1. Set up the equipment
As discussed in the article ‘5 things we learned from watching a Newcastle Jets training session,’ being organised is crucial to being a good coach.
Think about how equipment can assist with the delivery of your session.
Having the equipment already set up allows you to start quickly, the less downtime the better!
The key to enjoyment is engagement, and an effective setup can help get your players be engaged quicker.
In the below video the coach transitions from the BEGINNING activity to the MIDDLE activity in less than two minutes.
This was done because the markers were already placed on the sideline to outline the boundary of the next activity, and the players were already in bibs. All the coach had to do was organise the players and provide a quick demonstration.
Again it may not be possible for you to arrive early at training to setup the equipment, but here are two ways to set setup your session early when you don’t have the time.
Try and set up as much equipment as possible for your entire session before it starts, allowing for a quick transition between activities.
2. Demonstrate the practice
Research shows that kids are able to follow illustrations more than instructions, so don’t tell your players what to do, show them.
A picture paints a thousand words, a demonstration will say more than an explanation can.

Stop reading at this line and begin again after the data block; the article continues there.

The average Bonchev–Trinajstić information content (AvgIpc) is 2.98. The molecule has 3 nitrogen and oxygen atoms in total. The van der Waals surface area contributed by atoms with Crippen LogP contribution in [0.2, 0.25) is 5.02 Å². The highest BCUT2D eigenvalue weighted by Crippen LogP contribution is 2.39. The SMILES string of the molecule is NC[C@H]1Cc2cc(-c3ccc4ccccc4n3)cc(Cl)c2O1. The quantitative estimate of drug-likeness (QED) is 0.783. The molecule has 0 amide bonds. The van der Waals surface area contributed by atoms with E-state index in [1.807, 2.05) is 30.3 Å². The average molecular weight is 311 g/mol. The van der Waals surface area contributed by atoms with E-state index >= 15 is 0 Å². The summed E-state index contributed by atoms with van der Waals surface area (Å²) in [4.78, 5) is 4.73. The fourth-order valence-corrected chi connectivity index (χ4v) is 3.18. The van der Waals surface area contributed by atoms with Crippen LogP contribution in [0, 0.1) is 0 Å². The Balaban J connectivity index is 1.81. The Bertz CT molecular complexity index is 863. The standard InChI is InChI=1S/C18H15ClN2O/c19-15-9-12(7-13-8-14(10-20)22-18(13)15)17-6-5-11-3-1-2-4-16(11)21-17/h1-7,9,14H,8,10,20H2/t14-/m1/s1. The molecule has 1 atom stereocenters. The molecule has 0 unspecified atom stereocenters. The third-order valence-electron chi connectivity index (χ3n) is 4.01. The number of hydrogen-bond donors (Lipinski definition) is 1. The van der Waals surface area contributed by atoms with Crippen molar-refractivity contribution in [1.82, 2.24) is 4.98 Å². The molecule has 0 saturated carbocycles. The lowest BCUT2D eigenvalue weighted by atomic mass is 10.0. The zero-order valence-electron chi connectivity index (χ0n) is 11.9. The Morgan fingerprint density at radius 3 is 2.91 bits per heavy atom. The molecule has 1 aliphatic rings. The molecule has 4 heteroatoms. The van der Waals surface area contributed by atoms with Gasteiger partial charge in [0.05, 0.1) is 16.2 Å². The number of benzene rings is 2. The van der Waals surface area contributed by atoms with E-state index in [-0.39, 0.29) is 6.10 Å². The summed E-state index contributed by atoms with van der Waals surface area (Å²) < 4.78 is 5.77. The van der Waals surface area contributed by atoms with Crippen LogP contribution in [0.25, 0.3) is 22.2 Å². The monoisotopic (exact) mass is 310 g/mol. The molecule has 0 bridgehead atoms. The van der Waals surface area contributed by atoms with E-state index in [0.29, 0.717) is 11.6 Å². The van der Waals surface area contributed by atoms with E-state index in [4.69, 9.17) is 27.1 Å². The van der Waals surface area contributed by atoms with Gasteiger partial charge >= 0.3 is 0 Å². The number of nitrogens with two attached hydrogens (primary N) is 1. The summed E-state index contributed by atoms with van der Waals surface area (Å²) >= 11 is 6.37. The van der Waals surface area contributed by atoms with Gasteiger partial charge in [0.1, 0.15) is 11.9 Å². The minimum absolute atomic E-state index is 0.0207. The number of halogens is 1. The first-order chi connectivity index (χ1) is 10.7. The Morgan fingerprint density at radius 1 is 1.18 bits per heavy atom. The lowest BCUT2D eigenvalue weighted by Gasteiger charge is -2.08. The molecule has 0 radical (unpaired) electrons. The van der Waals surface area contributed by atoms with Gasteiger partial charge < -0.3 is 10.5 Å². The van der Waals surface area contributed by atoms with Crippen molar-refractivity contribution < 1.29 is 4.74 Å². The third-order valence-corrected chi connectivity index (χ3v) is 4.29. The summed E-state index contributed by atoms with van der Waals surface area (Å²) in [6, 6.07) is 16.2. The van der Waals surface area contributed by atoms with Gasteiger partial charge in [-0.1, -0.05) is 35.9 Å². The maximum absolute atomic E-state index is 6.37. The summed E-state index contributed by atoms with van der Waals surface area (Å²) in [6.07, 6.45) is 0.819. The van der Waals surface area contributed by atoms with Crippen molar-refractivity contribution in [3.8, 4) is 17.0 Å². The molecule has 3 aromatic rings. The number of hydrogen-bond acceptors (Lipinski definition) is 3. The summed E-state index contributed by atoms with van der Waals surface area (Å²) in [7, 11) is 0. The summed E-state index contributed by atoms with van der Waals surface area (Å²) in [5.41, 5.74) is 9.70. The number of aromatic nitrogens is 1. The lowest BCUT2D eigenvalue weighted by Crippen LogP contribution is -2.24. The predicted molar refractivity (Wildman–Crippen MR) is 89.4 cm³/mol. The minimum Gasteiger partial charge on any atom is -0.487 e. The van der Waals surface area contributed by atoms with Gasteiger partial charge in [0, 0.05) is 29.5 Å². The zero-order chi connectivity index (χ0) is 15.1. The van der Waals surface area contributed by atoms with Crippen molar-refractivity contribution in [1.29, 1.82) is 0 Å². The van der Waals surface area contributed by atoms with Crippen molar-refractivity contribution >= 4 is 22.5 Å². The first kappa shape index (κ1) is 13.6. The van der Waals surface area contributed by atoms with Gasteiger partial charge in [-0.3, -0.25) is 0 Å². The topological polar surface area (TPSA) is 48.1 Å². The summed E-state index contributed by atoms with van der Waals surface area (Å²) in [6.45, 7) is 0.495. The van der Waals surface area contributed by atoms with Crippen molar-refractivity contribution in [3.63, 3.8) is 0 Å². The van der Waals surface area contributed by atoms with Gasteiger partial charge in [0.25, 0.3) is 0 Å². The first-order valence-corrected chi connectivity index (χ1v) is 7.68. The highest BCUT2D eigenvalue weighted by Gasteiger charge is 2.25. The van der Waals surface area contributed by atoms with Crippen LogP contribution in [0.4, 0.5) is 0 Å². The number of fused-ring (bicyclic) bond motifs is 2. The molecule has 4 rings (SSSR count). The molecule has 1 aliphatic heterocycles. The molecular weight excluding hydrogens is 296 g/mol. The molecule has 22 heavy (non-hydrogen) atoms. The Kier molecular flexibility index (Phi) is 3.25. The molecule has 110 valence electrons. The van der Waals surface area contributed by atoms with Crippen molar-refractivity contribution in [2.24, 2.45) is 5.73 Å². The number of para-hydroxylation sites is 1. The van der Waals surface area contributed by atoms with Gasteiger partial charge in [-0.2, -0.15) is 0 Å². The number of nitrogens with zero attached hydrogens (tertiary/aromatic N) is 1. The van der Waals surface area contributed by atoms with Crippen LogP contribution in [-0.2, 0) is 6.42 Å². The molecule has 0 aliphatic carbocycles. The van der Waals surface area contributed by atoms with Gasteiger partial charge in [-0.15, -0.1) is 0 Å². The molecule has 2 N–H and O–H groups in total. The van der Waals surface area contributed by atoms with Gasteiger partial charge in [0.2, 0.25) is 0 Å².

The most common form of communication is verbal “talking” but often there is too much information to process. But we are influenced more by what we see, not by what we hear.
As a coach you would think the more you say the better your message will get across, but it is often quite the opposite.
Stop telling, and start showing.
3. Give clear instructions
Children are still developing spatial awareness and perception, and as a result need clear direction.
It is important to be very clear and direct with your instructions as a coach.
With young players you might need to walk them directly to where they need to stand, also using colour coded cones and bibs can help give clear direction. I.e. “stand behind the red cone” or “green bibs stand in the green square.”
It is important to give clear instructions as this will reduce the time it takes to get your players organised, and the activity started.
In the above videos, the coach gives very clear directions to organise the players, often these were giving to individuals and not to the whole group.
If you give ambiguous instructions. I.e. “half of you stand over there,” the player’s then need to interpret the message and then decide what to do, which takes time and causes confusion.
4. Start Simple
Kids learn football by playing football, so get them playing as soon as possible.
Young players also have a short attention span and are easily distracted, and will become restless if left unoccupied more than 2-3 minutes.
So get them engaged in an activity quickly, the teaching comes during the practice, not before it, so don’t make it too complicated.
In both of the above videos the coach was able to get the activity started in one minute, it starts simple and becomes more challenging as the practice progresses.
Depending on your level of experience and the age you are coaching 1-2 minutes is a good timeframe to aim for. With kids aged 5-7yrs you might like to aim to get started in under 30 seconds.
This can be done by setting up the equipment beforehand, organising your players with clear direction, and providing a demonstration with simple instruction.
Once they have started and are playing, then you can observe, modify, teach and add progression as you go.